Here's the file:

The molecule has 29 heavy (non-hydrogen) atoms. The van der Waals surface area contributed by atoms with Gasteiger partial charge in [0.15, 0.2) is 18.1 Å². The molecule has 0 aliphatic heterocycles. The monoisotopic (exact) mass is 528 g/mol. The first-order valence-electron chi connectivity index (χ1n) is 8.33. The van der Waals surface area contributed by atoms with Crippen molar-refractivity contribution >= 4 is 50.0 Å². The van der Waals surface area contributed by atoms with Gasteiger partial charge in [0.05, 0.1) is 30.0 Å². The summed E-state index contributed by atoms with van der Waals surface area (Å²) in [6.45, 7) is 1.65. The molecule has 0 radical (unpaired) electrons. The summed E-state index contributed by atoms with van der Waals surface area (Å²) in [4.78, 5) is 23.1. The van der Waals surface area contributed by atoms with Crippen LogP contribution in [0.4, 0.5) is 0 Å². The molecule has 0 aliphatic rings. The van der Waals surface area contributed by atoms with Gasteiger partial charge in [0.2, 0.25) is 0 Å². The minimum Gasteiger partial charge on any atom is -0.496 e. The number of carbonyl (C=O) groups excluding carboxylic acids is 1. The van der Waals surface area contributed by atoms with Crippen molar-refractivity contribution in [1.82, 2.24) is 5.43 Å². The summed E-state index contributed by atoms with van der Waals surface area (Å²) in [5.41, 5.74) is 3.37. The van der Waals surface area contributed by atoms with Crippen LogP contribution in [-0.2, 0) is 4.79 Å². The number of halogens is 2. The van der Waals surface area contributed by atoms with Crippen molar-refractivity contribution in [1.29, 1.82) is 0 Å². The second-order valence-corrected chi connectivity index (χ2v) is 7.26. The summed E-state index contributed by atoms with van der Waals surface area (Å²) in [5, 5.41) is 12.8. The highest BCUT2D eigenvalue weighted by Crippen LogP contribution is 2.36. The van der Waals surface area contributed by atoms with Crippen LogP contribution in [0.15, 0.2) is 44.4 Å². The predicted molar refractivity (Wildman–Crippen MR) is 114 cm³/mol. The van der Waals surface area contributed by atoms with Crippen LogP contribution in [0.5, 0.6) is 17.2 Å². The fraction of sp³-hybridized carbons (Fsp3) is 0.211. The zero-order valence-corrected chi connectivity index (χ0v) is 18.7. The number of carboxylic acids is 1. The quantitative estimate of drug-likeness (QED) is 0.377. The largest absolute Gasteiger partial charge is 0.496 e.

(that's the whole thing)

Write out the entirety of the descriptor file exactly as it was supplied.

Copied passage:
The molecule has 29 heavy (non-hydrogen) atoms. The van der Waals surface area contributed by atoms with Gasteiger partial charge in [0.15, 0.2) is 18.1 Å². The molecule has 0 aliphatic heterocycles. The monoisotopic (exact) mass is 528 g/mol. The first-order valence-electron chi connectivity index (χ1n) is 8.33. The van der Waals surface area contributed by atoms with Crippen molar-refractivity contribution >= 4 is 50.0 Å². The van der Waals surface area contributed by atoms with Gasteiger partial charge in [0.05, 0.1) is 30.0 Å². The summed E-state index contributed by atoms with van der Waals surface area (Å²) in [6.45, 7) is 1.65. The molecule has 0 radical (unpaired) electrons. The summed E-state index contributed by atoms with van der Waals surface area (Å²) in [4.78, 5) is 23.1. The van der Waals surface area contributed by atoms with Crippen LogP contribution in [0.4, 0.5) is 0 Å². The molecule has 0 aliphatic rings. The van der Waals surface area contributed by atoms with Gasteiger partial charge in [0.2, 0.25) is 0 Å². The minimum Gasteiger partial charge on any atom is -0.496 e. The number of carbonyl (C=O) groups excluding carboxylic acids is 1. The van der Waals surface area contributed by atoms with Crippen molar-refractivity contribution in [1.82, 2.24) is 5.43 Å². The summed E-state index contributed by atoms with van der Waals surface area (Å²) in [5.41, 5.74) is 3.37. The van der Waals surface area contributed by atoms with Crippen LogP contribution in [-0.2, 0) is 4.79 Å². The number of halogens is 2. The van der Waals surface area contributed by atoms with Crippen molar-refractivity contribution in [1.29, 1.82) is 0 Å². The second-order valence-corrected chi connectivity index (χ2v) is 7.26. The summed E-state index contributed by atoms with van der Waals surface area (Å²) in [5, 5.41) is 12.8. The highest BCUT2D eigenvalue weighted by Crippen LogP contribution is 2.36. The van der Waals surface area contributed by atoms with Crippen LogP contribution in [0.15, 0.2) is 44.4 Å². The predicted molar refractivity (Wildman–Crippen MR) is 114 cm³/mol. The van der Waals surface area contributed by atoms with Crippen LogP contribution in [0.5, 0.6) is 17.2 Å². The fraction of sp³-hybridized carbons (Fsp3) is 0.211. The zero-order valence-corrected chi connectivity index (χ0v) is 18.7. The number of carboxylic acids is 1. The quantitative estimate of drug-likeness (QED) is 0.377. The largest absolute Gasteiger partial charge is 0.496 e.